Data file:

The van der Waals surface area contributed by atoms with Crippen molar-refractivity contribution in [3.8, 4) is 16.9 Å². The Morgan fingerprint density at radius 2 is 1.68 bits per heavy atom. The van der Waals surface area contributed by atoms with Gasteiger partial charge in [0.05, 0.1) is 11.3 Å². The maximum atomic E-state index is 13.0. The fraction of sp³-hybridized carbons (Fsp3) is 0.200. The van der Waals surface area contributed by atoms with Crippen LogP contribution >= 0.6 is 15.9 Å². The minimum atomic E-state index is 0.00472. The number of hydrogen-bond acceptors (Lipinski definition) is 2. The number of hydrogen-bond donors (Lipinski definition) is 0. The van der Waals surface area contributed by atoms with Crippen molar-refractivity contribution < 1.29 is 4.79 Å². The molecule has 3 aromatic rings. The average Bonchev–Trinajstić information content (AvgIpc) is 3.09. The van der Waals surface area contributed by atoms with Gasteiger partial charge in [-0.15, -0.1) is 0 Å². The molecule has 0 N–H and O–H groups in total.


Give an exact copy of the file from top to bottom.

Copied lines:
The van der Waals surface area contributed by atoms with Crippen molar-refractivity contribution in [3.8, 4) is 16.9 Å². The Morgan fingerprint density at radius 2 is 1.68 bits per heavy atom. The van der Waals surface area contributed by atoms with Gasteiger partial charge in [0.05, 0.1) is 11.3 Å². The maximum atomic E-state index is 13.0. The fraction of sp³-hybridized carbons (Fsp3) is 0.200. The van der Waals surface area contributed by atoms with Crippen LogP contribution >= 0.6 is 15.9 Å². The minimum atomic E-state index is 0.00472. The number of hydrogen-bond acceptors (Lipinski definition) is 2. The number of hydrogen-bond donors (Lipinski definition) is 0. The van der Waals surface area contributed by atoms with Crippen molar-refractivity contribution < 1.29 is 4.79 Å². The molecule has 3 aromatic rings. The average Bonchev–Trinajstić information content (AvgIpc) is 3.09. The van der Waals surface area contributed by atoms with Gasteiger partial charge in [-0.15, -0.1) is 0 Å². The molecule has 0 N–H and O–H groups in total.